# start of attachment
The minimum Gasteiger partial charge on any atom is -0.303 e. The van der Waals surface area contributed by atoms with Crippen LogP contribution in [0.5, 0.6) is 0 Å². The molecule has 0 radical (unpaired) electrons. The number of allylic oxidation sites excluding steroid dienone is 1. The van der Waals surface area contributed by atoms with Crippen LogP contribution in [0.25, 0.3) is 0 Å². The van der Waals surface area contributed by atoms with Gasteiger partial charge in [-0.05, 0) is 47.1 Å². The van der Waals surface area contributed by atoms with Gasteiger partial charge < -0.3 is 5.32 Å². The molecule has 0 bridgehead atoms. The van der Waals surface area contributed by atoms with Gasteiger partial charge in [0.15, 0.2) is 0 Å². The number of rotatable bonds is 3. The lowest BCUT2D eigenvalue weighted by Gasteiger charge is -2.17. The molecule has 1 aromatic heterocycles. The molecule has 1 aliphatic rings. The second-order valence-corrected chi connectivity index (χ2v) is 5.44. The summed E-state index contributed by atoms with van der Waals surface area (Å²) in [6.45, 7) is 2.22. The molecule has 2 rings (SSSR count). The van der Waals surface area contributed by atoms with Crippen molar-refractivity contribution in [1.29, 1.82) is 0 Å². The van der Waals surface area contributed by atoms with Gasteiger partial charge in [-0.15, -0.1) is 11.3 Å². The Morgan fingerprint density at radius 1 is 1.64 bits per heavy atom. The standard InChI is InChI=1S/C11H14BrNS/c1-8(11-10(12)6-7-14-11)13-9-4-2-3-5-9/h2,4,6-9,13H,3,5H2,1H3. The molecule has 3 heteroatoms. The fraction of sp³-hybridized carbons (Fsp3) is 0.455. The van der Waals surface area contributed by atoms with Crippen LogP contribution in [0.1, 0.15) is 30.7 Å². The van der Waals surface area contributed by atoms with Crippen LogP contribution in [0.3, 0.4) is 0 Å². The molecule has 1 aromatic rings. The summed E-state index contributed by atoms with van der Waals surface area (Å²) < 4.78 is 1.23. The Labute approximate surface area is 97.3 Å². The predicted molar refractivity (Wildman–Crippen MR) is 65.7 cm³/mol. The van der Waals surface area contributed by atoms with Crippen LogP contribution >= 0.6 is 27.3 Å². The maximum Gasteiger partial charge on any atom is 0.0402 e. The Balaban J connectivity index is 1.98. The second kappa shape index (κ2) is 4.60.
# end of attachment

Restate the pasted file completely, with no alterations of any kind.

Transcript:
The minimum Gasteiger partial charge on any atom is -0.303 e. The van der Waals surface area contributed by atoms with Crippen LogP contribution in [0.5, 0.6) is 0 Å². The molecule has 0 radical (unpaired) electrons. The number of allylic oxidation sites excluding steroid dienone is 1. The van der Waals surface area contributed by atoms with Crippen LogP contribution in [0.25, 0.3) is 0 Å². The van der Waals surface area contributed by atoms with Gasteiger partial charge in [-0.05, 0) is 47.1 Å². The van der Waals surface area contributed by atoms with Gasteiger partial charge < -0.3 is 5.32 Å². The molecule has 0 bridgehead atoms. The van der Waals surface area contributed by atoms with Gasteiger partial charge in [0.15, 0.2) is 0 Å². The number of rotatable bonds is 3. The lowest BCUT2D eigenvalue weighted by Gasteiger charge is -2.17. The molecule has 1 aromatic heterocycles. The molecule has 1 aliphatic rings. The second-order valence-corrected chi connectivity index (χ2v) is 5.44. The summed E-state index contributed by atoms with van der Waals surface area (Å²) in [6.45, 7) is 2.22. The molecule has 2 rings (SSSR count). The van der Waals surface area contributed by atoms with Crippen molar-refractivity contribution in [1.29, 1.82) is 0 Å². The van der Waals surface area contributed by atoms with Gasteiger partial charge in [-0.15, -0.1) is 11.3 Å². The Morgan fingerprint density at radius 1 is 1.64 bits per heavy atom. The standard InChI is InChI=1S/C11H14BrNS/c1-8(11-10(12)6-7-14-11)13-9-4-2-3-5-9/h2,4,6-9,13H,3,5H2,1H3. The molecule has 3 heteroatoms. The fraction of sp³-hybridized carbons (Fsp3) is 0.455. The van der Waals surface area contributed by atoms with Crippen LogP contribution in [0.1, 0.15) is 30.7 Å². The van der Waals surface area contributed by atoms with Crippen LogP contribution in [0.3, 0.4) is 0 Å². The molecule has 1 aromatic rings. The summed E-state index contributed by atoms with van der Waals surface area (Å²) < 4.78 is 1.23. The Labute approximate surface area is 97.3 Å². The predicted molar refractivity (Wildman–Crippen MR) is 65.7 cm³/mol. The van der Waals surface area contributed by atoms with Crippen LogP contribution >= 0.6 is 27.3 Å². The maximum Gasteiger partial charge on any atom is 0.0402 e. The Balaban J connectivity index is 1.98. The second kappa shape index (κ2) is 4.60.